The matter of whether or not acting technique is better today than it was in the Elizabethan era is really a matter of artistic preference. One could argue that today, actors have the opportunity to take more time to "get into" character, and potentially work in character detail from a number of previous interpretations.
As for the conditions actors worked in, things are certainly much improved! In the Elizabethan era, theatres were typically cramped courtyards, though having freestanding theatres (such as the Globe) did become more common. Courtyard and freestanding theatres were often unhygienic as people left food scraps and personal waste on the ground. Gathering lots of people together in close quarters was also an exceptional means of spreading disease, like the plague.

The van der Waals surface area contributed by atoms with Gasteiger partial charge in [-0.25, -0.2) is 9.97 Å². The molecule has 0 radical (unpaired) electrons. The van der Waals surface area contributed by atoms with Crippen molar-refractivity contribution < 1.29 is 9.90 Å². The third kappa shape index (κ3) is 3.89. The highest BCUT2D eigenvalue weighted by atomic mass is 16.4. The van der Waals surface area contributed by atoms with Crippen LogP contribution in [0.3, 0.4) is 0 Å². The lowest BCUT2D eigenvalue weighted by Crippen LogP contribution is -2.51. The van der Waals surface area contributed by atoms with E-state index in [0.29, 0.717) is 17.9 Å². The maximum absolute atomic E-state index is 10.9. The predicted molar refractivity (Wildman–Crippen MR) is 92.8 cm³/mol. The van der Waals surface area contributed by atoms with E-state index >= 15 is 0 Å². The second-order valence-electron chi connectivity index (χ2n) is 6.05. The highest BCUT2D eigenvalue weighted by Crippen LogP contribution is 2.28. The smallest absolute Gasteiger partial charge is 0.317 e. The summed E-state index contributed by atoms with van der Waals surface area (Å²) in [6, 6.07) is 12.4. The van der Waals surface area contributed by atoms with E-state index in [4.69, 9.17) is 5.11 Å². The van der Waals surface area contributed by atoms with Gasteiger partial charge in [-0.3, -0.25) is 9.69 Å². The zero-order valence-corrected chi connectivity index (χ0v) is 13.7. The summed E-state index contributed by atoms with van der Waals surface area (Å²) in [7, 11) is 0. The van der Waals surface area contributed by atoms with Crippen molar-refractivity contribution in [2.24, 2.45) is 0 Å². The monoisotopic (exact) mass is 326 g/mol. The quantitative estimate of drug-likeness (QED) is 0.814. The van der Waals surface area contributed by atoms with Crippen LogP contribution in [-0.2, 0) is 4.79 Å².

Theatres built of wood frequently caught fire, which posed a big risk to the actors and patrons. Costuming had its dangers, as makeup contained hazardous materials like lead (as for white face paint) and mercury.
Actors were historically one of the lowest classes, along with sex workers and other people who "danced for their dinner." Being low-class in any society and time comes with its own stresses of health, safety, and survival. Women were not allowed to act, though today there is much more gender equality in acting and it is a desirable profession for many people of all genders.